Circa 1997

Circa 1997, I dug out my grandmother's sewing machine.  The same machine she made dresses for me on.  Dresses that were underappreciated, at the time, and missed dearly now.  I hated being measured and having things pinned to me.  A few times I got pinned myself.  I've always wondered if she was trying to tell me something.  

Circa 1997, I found a place in Mobile that would do a relatively inexpensive tune-up on Mamaw's machine.  When I got it back I commenced to sewing.  I'd never had a lesson.  But I could read and figured anybody who could read and follow directions could probably sew.  I was right.  Ask my fingers.

Circa 1997, there was this couch we were handed-down.  It was a long, low, tuxedo couch.  Straight lines.  It was green and had a floral-ish fabric on it that was in good shape but not our cup of tea.  It came from my in-laws and it was free, that was our cup of tea.

Circa 1997, I discovered this fabric place that sold fabric...by the pound.  It was, is, called Fabrics by the Pound.  I found a fabric by Ralph Lauren that was a heavy linen floral.  I forget what I paid for it but it wasn't much I can assure you.  I brought it home and commenced to washing, drying, cutting, and sewing the fabric.

Circa 1997, I completed my first ever slipcover.  It was a huge accomplishment for me.  I knew it wasn't perfect but it worked and we liked it.  

Circa 2011, I no longer have the sewing machine or the couch.  However, I do have the same gumption and a little more know-how.  In 2001, I bought a new sewing machine and with it came sewing lessons...a year's worth.  I learned how to sew baby clothes for my little baby boy and in doing so I learned techniques that would carry over into sewing for our home.  I do still think that any reasonably intelligent person can be self-taught a seamstress...sewer.  (That can't be right, what do you call a guy seamstress?)  If there had been the free tutorials out there on the www who knows what I could have accomplished in less time trying and erroring.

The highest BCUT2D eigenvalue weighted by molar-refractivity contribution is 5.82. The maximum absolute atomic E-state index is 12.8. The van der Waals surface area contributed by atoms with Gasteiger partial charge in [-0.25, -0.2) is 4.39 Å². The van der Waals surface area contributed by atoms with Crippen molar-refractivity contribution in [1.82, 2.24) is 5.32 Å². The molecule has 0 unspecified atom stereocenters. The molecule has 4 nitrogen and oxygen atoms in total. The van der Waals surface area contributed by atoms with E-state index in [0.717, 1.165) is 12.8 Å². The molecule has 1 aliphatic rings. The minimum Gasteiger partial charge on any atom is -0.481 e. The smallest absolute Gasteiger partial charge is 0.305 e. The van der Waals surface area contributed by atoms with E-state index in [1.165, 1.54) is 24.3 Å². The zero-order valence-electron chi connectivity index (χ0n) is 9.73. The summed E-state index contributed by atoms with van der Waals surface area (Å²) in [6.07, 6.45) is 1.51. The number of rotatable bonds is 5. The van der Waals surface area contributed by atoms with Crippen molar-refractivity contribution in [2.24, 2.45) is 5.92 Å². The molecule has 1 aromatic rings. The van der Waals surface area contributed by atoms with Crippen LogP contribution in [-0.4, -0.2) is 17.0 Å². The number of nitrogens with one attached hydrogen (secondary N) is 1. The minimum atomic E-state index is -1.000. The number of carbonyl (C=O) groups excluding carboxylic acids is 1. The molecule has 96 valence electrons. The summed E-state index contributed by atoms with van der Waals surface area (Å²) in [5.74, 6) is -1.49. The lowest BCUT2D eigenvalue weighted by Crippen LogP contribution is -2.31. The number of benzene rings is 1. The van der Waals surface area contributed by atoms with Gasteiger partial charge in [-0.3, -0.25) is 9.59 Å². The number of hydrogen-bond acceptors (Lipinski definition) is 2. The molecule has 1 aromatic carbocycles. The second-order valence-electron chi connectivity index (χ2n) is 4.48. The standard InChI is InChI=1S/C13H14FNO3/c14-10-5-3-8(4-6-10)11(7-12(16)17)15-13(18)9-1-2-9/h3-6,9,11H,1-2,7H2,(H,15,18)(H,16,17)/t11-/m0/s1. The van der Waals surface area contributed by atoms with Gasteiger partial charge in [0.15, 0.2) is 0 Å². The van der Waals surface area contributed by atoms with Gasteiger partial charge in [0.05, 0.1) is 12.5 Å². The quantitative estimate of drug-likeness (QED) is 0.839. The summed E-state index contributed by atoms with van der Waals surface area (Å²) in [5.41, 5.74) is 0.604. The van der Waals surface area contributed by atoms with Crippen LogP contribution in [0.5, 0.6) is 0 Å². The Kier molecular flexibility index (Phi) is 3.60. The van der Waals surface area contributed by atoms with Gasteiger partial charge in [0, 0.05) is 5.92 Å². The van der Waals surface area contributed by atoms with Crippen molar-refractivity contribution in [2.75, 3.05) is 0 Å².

I just slipcovered a wing back chair that was handed down to us years ago, then handed back, then just recently handed back down to us.  I'm so glad to have it back.  I knew it would be great slipcovered and would give me a chance to try using a drop cloth for fabric as recommended by Miss Mustard Seed.  

The first step in the process: I watched her video tutorial series on slipcovering a wing back chair. 

Slipcover Video Tutorial Series Part 1 - Custom Piping from Miss MustardSeed on Vimeo.

Slipcover Series Part 2 - Cutting Fabric from Miss MustardSeed on Vimeo.

Slipcover Series Part 3 - Positioning Fabric and Pin Fitting Chair Back from Miss MustardSeed on Vimeo.

Video Slipcover Series Part 4 - Pin Fitting Wings, Arms and Back from Miss MustardSeed on Vimeo.

Video Slipcover Tutorial Series -Part 5 from Miss MustardSeed on Vimeo.

Video Slipcover Tutorial Series Part Six - Skirt, Cushion, Tips and Inspiration from Miss MustardSeed on Vimeo.

This series is a wonderful example of Miss Mustard Seed's talent and generosity.  She offers many more tutorials free on her blog.  

In addition to this series I used this information on making a boxed seat cushion with a zipper found at Sew, Mama, Sew!.

from Sew Mama Sew
a close up of a neat-o piping tip
This tip is from a post on making portable box seat cushions.  It is a cute project on its own but, in the detailed instructions are valuable tips I used in making my seat cushion cover for our wingback.
  • tips on how to insert a zipper ~ this was so easy! I will never fear zippers again
  • how to handle joining up the ends of piping ~ this turned out great and looks like a pro did it
  • how to make covered piping using fabric on the bias ~ I didn't need to use this for this project, but I will use it in the future.  Making a bias strip doesn't take as much fabric as I thought it did. This tip is like a magic trick!
I'll share my chair and a few tips of my own next post!